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September 2021


How to Become a Bounty Hunter

Tag: Congress

Senate Panel Explores Effectiveness of Homeland Security Department on Sept. 11 Anniversary

Steve Neavling

How prepared is Homeland Security to handle terrorism threats?

On the 12th anniversary of the Sept. 11 terrorist attacks, a Senate panel will ask that question as it examines the department and interviews former lawmakers and past DHS officials, including the first Homeland Security secretary, Tom Ridge, the Washington Post reports.

The panel plans to review issues ranging from cybersecurity to disaster preparedness.

DHS was created by President Bush and Congress in 2003 in response to the Sept. 11, 2011, terrorist attacks.

FBI Admits Using Drones 10 Times for Surveillance on U.S. Soil

istock photo

Steve Neavling 

The FBI has acknowledged using surveillance drones on U.S. soil at least 10 times, Al Jazeera America reports.

The admission comes after Sen. Rand Paul, R-Ky., made inquiries after FBI Director Robert Mueller told Congress in June that the bureau had used drones for “limited law enforcement purposes.”

According to the disclosure, the FBI used drones domestically eight times for criminal cases and twice for “national security cases,” Al Jazeera America wrote.

Paul had vowed to block the confirmation of a new FBI director until details of the drone use became available.

Congress’s Brutal Sequester of Federal Defenders Offices Harms Law Enforcement

By Ross Parker

Congress has modified the Miranda rights:

You have a right to an attorney. If you cannot afford one, an attorney will be appointed to represent you, that is, if he or she is not furloughed, laid off or too busy to pay any attention to you.

The initial reaction by some federal prosecutors and agents to the disproportionate and devastating sequestration cuts imposed on Federal Defenders Offices by Congress’s absurd sequester might have ranged from indifference to outright glee. But the reality is that the crisis for that program has harmful implications for the government’s side of the aisle in addition to undermining criminal defendants’ rights. The cuts result in hidden costs to the public and will damage both public safety and the rule of law.

In the 2013 fiscal year FDOs were forced to impose over 100.000 furlough hours on their staff, an average of about four weeks of unpaid leave per person. Many offices have permanently laid off attorneys and staff, including investigators. They have terminated future involvement in death penalty cases as well as curtailed representing complex fraud defendants and in other time consuming and expensive cases. Most have greatly curtailed or eliminated expenses for experts, investigations, and interpreters.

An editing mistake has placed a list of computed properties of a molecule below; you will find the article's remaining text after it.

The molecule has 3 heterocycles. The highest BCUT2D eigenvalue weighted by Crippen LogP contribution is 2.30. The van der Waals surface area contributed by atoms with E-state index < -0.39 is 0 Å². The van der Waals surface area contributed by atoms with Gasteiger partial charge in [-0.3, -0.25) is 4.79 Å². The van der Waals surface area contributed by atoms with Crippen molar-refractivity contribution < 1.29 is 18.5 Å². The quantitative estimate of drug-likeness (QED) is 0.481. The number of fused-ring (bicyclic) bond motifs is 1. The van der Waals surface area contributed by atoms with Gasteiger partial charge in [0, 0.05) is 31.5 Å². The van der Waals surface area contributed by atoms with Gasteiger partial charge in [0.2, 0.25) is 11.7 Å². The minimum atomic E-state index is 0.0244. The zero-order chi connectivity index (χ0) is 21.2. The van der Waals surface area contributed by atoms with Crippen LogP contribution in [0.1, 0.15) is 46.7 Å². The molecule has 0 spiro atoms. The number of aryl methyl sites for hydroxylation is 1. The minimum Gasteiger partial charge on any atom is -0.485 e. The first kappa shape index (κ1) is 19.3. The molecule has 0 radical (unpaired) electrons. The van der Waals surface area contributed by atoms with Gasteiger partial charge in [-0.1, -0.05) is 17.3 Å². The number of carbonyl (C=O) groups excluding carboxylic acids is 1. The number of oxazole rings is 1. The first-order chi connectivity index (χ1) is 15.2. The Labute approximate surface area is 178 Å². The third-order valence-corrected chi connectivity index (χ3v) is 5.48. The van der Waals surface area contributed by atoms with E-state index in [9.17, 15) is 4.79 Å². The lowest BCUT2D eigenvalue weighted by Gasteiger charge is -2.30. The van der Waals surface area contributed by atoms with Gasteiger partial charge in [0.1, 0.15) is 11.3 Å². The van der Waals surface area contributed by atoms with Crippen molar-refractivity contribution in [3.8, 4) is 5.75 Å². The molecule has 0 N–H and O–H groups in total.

In contrast the Department of Justice has gotten off relatively lightly by being allowed to reallocate its budget in order to avoid most furloughs with some belt tightening. No such clemency for defense attorneys.

FDO caseloads have been creeping up for years because of Congress’s decisions not to allow defense budgets to keep up with DOJ’s. Decimating their budget further can only pile on more cases to this crushing load. A diehard FDO attorney told me recently that work he used to love had become so oppressive that he was casting about for any kind of employment to escape the impossible demands.

That’s the bad news for FDOs. The really bad news is that starting on October 1st in Fiscal Year 2014, the cuts will double. Many offices will be forced to lay off from one-third to one-half of their offices. They may be the lucky ones because those left will inherit a crippled system incapable of functioning effectively even with reduced caseloads. The Attorney General has stated that the cuts threaten the integrity of the criminal justice system to ensure due process.

For fifty years since Gideon v. Wainright the 6th Amendment has been held to require the effective representation of counsel in serious cases. Since this right is a mandate, the reduction and elimination of FDOs will mean that private attorneys must be appointed to represent indigent defendants, who now make up 90% of those charged with crimes.

Although there are many fine and qualified panel attorneys, my own experience is that, as a whole, they are less experienced and less skilled in criminal defense than FDO attorneys, especially in the federal system. Simply put, FDOs in most districts like Detroit are the best criminal law firms available. So why should the elimination of such opponents matter to the guys who wear the white hats?

First off, the cuts will cost more. Gutting FDOs will cost taxpayers more than any “savings” from the budget cuts. Panel attorneys cost, on average, about 30% more per case than FDO attorneys. Shifting representation will result in other less obvious costs as well. Continuances are always more prevalent from private defense attorneys. Some are masters at delaying the inevitable for clients on bond.

The resulting transition as well as involvement of less experienced attorneys will also mean increased pre-trial detentions and inevitable delays which will slow down the system and increase judicial and prosecution expenses. Even the increased caseloads for the FDOs left standing will cost more in terms of scheduling as well as their making more mistakes which create appeal issues.

Second, although some of my former colleagues will be reluctant to agree, reducing the role of FDOs will negatively affect the outcome of cases. Every prosecutor can point to cases in which an effective defense attorney has revealed facts and circumstances which are unavailable to federal investigators. A more complete understanding of the case leads to a better assignment of culpability.

Good defense attorneys usually mean more defendant cooperation in continuing investigations. They have the confidence and experience to know when this is in their clients’ best interests. Cooperation leads to more cases, better results and more arrests of those up the ladder who would otherwise escape justice.

FDO attorneys are sometimes accused of encouraging plea bargaining. But the fact of the matter is that 95% of the federal defendants end up being convicted. Advice by experienced attorneys not only increases the system’s efficiency but almost always mitigates the eventual disposition for most defendants.

Finally, the DNA reversals have punctured the myth that the criminal justice system is perfect. Once in a great while factually innocent defendants get convicted although in the federal system the number is surely far less than the 1-2% estimates for the state system. I have a visceral belief that FDO attorneys nearly eliminate even this small number.